Dedicated to Justinian Tamusuza
Publisher: Bardic Edition
Duration: c. 10 minutes
Recorded by Marietjie Pauw on ‘Too Late for the Prayers’ (AOI CD 02)
First performance: Sunday 27 January 2019, 11h00; Hoofstraat Conceptual, Riebeek-Kasteel, South Africa; Marietjie Pauw alto flute.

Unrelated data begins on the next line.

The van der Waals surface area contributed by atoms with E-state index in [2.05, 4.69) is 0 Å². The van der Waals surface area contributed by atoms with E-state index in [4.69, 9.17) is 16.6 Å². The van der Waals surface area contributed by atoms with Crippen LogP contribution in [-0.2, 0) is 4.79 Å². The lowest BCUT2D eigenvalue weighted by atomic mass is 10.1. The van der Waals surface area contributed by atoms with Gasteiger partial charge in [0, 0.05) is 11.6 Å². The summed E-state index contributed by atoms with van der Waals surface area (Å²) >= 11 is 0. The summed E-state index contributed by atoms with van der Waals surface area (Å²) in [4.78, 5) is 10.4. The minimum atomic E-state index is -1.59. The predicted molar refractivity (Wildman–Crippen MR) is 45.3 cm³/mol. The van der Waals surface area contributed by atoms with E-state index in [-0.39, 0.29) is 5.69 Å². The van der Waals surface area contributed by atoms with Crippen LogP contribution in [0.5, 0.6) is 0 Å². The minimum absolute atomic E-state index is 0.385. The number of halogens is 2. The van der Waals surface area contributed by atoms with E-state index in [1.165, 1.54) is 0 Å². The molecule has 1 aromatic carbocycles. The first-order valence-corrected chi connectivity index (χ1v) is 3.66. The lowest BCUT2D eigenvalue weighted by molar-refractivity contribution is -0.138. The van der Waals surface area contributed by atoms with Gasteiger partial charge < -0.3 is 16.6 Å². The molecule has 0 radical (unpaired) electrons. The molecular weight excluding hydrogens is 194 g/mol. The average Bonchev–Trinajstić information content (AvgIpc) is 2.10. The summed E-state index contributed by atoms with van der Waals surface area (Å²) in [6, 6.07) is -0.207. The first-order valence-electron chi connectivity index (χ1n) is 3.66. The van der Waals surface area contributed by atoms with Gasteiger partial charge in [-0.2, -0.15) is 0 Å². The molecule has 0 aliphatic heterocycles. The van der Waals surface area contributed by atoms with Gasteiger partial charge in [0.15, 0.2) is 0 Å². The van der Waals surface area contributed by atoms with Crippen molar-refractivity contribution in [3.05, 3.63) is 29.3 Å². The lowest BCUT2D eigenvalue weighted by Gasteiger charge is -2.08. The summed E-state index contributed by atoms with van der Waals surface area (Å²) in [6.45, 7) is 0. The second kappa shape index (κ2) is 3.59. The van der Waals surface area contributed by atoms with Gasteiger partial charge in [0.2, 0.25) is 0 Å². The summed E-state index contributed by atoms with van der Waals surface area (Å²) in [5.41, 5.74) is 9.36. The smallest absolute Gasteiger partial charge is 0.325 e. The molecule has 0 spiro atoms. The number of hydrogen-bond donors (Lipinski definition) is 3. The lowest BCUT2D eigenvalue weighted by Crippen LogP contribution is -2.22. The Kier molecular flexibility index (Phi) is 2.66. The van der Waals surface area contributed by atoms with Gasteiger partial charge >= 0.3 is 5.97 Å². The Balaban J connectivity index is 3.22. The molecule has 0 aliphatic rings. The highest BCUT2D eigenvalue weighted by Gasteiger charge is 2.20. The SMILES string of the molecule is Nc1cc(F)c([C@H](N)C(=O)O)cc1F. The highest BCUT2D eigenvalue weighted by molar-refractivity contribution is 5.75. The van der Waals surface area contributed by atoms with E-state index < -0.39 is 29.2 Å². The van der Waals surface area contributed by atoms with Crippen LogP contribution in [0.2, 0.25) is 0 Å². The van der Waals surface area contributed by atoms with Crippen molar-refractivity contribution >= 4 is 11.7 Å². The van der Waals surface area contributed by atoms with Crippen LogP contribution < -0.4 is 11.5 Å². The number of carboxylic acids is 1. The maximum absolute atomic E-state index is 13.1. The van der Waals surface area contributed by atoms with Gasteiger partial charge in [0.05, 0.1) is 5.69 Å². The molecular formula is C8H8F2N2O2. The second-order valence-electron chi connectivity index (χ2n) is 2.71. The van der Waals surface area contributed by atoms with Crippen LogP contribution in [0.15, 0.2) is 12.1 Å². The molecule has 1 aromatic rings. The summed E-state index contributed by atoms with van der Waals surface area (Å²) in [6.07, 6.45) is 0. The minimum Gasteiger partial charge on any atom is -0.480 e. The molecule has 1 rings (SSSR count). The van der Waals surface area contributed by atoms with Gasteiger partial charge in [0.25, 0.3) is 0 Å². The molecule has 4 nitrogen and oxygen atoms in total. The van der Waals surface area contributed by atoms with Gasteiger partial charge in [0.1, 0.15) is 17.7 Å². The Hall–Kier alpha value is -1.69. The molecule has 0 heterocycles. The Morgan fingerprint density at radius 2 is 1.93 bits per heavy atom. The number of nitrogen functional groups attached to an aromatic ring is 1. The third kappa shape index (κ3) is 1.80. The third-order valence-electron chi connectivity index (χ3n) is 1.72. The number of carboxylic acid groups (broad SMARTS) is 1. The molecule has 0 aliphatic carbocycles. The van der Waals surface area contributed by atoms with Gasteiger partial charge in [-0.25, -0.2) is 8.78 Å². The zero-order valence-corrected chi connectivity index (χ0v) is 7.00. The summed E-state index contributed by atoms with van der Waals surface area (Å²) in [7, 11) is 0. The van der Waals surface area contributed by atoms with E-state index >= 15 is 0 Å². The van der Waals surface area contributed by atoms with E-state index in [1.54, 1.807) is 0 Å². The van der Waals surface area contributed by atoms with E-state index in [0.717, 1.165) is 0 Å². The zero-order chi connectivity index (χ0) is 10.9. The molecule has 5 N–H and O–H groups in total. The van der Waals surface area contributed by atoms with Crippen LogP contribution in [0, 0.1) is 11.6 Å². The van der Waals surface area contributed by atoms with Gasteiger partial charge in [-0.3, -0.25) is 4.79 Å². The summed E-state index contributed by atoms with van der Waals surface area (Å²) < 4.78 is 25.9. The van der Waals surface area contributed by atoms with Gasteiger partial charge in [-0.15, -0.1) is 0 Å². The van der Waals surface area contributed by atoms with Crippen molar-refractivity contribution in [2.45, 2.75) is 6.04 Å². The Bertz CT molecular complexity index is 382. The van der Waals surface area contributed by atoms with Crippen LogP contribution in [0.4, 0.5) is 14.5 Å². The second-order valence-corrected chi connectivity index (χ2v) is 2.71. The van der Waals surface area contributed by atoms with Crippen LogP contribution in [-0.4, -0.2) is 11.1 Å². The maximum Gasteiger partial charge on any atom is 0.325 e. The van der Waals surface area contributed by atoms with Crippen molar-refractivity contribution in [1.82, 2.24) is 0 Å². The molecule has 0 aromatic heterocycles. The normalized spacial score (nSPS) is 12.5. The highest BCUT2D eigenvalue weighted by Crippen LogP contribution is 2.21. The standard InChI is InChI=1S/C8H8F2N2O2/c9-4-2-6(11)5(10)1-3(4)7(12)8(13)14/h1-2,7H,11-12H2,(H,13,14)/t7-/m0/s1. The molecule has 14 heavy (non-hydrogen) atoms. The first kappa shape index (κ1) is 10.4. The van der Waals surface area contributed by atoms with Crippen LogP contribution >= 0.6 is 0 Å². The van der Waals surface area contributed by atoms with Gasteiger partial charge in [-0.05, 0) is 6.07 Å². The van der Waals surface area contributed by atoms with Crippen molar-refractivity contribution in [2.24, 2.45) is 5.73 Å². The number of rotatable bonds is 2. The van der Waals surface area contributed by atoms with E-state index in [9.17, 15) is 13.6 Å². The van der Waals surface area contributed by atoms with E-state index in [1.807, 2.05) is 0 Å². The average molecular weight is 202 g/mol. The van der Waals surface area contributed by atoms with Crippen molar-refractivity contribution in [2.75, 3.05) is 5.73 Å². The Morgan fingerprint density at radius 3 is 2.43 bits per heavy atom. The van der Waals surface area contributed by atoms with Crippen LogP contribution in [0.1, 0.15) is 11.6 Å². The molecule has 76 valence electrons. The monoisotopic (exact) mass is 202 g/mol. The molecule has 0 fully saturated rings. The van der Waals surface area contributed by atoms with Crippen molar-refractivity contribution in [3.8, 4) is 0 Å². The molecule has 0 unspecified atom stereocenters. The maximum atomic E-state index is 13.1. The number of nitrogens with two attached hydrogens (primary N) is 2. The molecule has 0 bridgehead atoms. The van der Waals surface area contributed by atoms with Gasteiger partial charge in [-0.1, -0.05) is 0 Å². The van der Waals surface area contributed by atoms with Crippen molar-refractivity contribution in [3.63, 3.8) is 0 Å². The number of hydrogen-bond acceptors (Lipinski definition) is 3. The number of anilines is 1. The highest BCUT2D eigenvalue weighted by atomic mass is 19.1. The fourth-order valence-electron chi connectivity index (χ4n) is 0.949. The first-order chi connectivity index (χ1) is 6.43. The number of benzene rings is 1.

I think the flute came into its own in the 20th century, when it embarked on a new life as a solo instrument. While there had been some solo pieces in the 18th century, Debussy’s Syrinx, Varèse’s Density 21.5 and Berio’s Sequenza 1 redefined the instrument’s unique palette of colours and opened up new soundworlds for modern composers. Notable among these is Justinian Tamusuza (b. 1951, Uganda) whose Okwanjula Kw’ Endere – the first part of An African Festivity for Flute – is probably the most significant solo flute piece by an African composer. It was this piece that inspired me to write a solo work for alto flute, but whereas Tamusuza found his customary inspiration in the Kiganda traditional music of Uganda, I found mine in the bow music of the Xhosa in the Eastern Cape. Overtones, which are a feature of this music, became the essence of my piece titled Umngqokolo. ‘Umngqokolo’ is a style of gruff overtone singing researched and documented by Dave Dargie in his 1988 book Xhosa Music, the most important source of information about ‘umngqokolo’.